In the 1940s, Dr. Hofalam Miluy Lantang was a young Indian doctor treating the Kuki-Chin-Mizo tribe that lives in north-eastern India. In his travels among the tribe's villages, he heard songs and saw traditions that sparked his curiosity and he decided to document them, without realizing their significance.
Only in 1999, more than 50 years later, in a meeting with Hillel Halkin, a writer and Israeli journalist researching the connection between the tribe's members and the Jewish people, did he discover that the traditions he recorded do indeed link the tribe to the Jews. These are the same traditions that prompted some tribe members to define themselves as Bnei Menashe, some 800 of whom have already immigrated to Israel, while thousands more are waiting to follow their example.
"At that time, Christianity was starting to spread in our tribe and I worried that the customs would disappear," Lantang, now 88, told Haaretz, during his visit to Israel last week. "That's why it was important to me to record the customs. Today, they all really have disappeared, and my documentation is the only proof of their existence."
One of the noticeable traditions Lantang documented is the repetition of the word "Manamasi" (Menashe) in many of the tribe's songs, especially those describing the wanderings across Asia. Another clear example is the tribe's "Song of the Sea" whose first lines are reminiscent of the story of the Exodus from Egypt:
"When there was a king, the Red Sea dried up/in the afternoon we were guided by a cloud and at night by fire/during the day we fought many enemies/but those enemies were swallowed up by the Red Sea/and for those same people there is water that came forth from the rock."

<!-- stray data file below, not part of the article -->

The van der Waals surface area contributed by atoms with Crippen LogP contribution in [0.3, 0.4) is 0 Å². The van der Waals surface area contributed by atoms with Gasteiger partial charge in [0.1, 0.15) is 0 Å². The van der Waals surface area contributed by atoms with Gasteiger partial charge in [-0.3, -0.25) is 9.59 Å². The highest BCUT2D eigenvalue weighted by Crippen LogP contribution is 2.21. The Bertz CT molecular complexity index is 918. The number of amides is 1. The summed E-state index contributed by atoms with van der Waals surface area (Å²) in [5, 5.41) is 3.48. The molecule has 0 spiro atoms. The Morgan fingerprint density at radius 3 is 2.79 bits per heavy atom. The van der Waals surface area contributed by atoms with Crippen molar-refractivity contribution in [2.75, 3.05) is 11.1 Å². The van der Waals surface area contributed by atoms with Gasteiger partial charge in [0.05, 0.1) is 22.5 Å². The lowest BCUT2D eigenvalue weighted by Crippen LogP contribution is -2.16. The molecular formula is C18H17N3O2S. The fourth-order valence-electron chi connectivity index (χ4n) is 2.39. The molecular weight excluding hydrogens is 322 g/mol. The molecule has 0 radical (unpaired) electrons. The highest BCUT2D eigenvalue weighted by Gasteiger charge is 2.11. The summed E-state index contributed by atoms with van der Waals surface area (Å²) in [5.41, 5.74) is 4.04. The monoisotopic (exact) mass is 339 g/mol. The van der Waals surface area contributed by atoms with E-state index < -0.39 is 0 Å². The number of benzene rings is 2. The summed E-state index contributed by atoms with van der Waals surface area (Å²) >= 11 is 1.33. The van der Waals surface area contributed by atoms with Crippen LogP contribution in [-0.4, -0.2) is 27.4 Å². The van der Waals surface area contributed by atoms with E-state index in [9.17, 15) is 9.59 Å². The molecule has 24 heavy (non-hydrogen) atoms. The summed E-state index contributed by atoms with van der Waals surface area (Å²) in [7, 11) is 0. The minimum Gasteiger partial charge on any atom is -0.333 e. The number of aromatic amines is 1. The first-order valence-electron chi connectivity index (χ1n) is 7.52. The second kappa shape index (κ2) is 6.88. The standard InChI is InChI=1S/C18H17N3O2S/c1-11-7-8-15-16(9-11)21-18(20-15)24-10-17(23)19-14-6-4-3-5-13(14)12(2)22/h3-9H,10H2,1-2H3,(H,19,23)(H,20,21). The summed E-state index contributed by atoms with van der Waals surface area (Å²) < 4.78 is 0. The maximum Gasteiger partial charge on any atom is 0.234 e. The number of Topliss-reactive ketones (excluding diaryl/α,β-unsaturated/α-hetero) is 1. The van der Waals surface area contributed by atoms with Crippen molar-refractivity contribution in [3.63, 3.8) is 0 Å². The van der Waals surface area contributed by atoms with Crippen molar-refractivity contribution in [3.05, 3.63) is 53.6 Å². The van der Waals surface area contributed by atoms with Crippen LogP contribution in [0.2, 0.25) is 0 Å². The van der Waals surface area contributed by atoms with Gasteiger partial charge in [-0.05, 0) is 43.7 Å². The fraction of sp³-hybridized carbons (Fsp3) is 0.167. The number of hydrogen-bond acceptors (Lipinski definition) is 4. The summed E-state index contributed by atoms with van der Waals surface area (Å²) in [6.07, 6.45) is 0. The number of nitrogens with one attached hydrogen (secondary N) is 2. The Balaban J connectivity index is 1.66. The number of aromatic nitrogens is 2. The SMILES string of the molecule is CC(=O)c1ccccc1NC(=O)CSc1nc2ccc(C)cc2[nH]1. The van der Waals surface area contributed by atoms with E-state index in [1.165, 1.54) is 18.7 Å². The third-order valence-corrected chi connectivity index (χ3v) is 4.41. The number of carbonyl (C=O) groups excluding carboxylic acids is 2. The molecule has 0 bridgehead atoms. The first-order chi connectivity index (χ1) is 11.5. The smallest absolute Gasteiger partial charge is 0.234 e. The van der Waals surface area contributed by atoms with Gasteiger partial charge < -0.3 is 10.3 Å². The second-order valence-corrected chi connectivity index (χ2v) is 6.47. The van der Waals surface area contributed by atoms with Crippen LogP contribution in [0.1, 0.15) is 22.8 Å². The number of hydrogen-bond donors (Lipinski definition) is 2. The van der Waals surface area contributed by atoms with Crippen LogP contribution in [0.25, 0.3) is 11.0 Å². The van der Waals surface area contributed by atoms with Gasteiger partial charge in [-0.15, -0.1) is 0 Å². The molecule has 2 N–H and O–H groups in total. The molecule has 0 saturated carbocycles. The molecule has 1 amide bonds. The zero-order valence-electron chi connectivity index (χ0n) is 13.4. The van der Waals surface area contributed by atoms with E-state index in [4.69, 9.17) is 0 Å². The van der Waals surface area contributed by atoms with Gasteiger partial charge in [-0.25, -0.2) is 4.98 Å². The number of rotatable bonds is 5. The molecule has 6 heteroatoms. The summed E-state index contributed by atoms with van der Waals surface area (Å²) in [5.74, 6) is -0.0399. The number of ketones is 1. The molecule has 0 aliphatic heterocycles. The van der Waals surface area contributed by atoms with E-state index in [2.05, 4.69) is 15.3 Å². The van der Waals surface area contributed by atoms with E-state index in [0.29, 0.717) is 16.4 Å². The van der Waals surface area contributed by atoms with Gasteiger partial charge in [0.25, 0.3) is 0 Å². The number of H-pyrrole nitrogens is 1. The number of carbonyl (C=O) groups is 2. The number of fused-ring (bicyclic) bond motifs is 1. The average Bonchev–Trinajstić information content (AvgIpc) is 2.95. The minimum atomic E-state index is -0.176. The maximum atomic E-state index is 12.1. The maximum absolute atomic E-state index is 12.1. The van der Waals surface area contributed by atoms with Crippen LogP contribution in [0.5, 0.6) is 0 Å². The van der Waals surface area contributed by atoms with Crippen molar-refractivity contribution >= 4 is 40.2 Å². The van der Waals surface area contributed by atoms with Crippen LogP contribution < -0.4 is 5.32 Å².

Another tradition is the "Festival of Rice Bread," which resembles Passover.
Throughout the year, says Lantang, Kuki tribe members refrained from eating products made with flour.
Their bread was made from rice, to which they added yeast. Once a year, "when the corn is fully corn" (around May-June), they celebrated a three-day holiday and for one day they ate the rice bread without yeast.
Another tradition relates to circumcision: Kuki tribe members do not circumcise their sons, but when a baby happens to be born without a foreskin, says Lantang, they referred to the baby as having "a sex organ of the old style," apparently a reference to the fact that in the past, they used to circumcise their children. Lantang adds that when such a child is born, a white chicken is usually sacrificed in his honor.
Halkin, whose recently published (in Hebrew) book "Across the Sabbath River: In Search of a Lost Tribe of Israel," which describes the journeys of the Bnei Menashe, explains the importance of Lantang's efforts.
"There is a claim that the traditions that are similar to Judaism found among the Bnei Menashe appeared following the arrival of Christian missionaries, who came to them during the 20th century and introduced them to the Bible. But the traditions documented by Lantang clearly existed long before. He recorded songs that tribal elders told him they learned as children from the elders in those days. This is several decades before the arrival of the missionaries."
The missionaries, Halkin believes, made a different type of contribution to the identity of the Kuki tribe.
"They introduced the members of the tribe to the New Testament and afterward to the Bible, and it is possible that when they came across the stories about Menashe in the Bible, it provided them with a connection to the Manamasi stories and to their other traditions, and that's how they knew to link themselves to the tribe of Menashe, but the traditions themselves existed before."
Lantang himself does not identify himself as part of the Bnei Menashe, but rather with messianic Jews. Following the conversion to Christianity of his tribe, he too continues to believe in Jesus, although he says he does so as Jew.
Even his visit to Israel was arranged by a pro-Israel Evangelist group from Sweden.
He and they share a common dream: that the State of Israel will absorb not only the 7,000 Bnei Menashe wishing to live as Orthodox Jews in every respect, but also the hundreds of thousands of messianic Jews among the tribe.
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